Data_Sheet_1_On a Reef Far, Far Away: Anthropogenic Impacts Following Extreme Storms Affect Sponge Health and Bacterial Communities.PDF (981.85 kB)
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Data_Sheet_1_On a Reef Far, Far Away: Anthropogenic Impacts Following Extreme Storms Affect Sponge Health and Bacterial Communities.PDF

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posted on 08.07.2021, 15:31 authored by Amanda Shore, Jordan A. Sims, Michael Grimes, Lauren I. Howe-Kerr, Carsten G. B. Grupstra, Shawn M. Doyle, Lauren Stadler, Jason B. Sylvan, Kathryn E. F. Shamberger, Sarah W. Davies, Lory Z. Santiago-Vázquez, Adrienne M. S. Correa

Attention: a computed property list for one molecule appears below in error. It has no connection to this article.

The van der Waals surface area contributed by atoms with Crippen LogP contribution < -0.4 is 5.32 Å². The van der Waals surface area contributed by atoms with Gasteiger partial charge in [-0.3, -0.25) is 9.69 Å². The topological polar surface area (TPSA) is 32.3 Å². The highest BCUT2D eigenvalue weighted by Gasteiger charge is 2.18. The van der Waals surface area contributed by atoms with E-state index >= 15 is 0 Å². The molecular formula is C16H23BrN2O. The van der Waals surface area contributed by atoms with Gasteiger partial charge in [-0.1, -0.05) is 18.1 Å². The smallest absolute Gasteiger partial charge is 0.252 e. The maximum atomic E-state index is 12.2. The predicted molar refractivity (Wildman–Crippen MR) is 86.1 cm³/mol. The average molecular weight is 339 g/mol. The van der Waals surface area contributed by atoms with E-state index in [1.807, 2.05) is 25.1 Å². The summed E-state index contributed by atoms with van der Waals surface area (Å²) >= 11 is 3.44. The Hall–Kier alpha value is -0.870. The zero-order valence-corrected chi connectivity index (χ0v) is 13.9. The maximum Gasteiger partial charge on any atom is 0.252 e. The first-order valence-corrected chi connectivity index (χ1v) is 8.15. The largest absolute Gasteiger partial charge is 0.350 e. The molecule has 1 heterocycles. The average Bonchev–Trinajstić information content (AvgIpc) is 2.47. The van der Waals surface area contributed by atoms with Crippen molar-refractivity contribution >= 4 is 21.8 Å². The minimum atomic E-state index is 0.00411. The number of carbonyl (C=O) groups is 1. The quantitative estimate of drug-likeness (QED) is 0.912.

Terrestrial runoff can negatively impact marine ecosystems through stressors including excess nutrients, freshwater, sediments, and contaminants. Severe storms, which are increasing with global climate change, generate massive inputs of runoff over short timescales (hours to days); such runoff impacted offshore reefs in the northwest Gulf of Mexico (NW GoM) following severe storms in 2016 and 2017. Several weeks after coastal flooding from these events, NW GoM reef corals, sponges, and other benthic invertebrates ∼185 km offshore experienced mortality (2016 only) and/or sub-lethal stress (both years). To assess the impact of storm-derived runoff on reef filter feeders, we characterized the bacterial communities of two sponges, Agelas clathrodes and Xestospongia muta, from offshore reefs during periods of sub-lethal stress and no stress over a three-year period (2016—2018). Sponge-associated and seawater-associated bacterial communities were altered during both flood years. Additionally, we found evidence of wastewater contamination (based on 16S rRNA gene libraries and quantitative PCR) in offshore sponge samples, but not in seawater samples, following these flood years. Signs of wastewater contamination were absent during the no-flood year. We show that flood events from severe storms have the capacity to reach offshore reef ecosystems and impact resident benthic organisms. Such impacts are most readily detected if baseline data on organismal physiology and associated microbiome composition are available. This highlights the need for molecular and microbial time series of benthic organisms in near- and offshore reef ecosystems, and the continued mitigation of stormwater runoff and climate change impacts.

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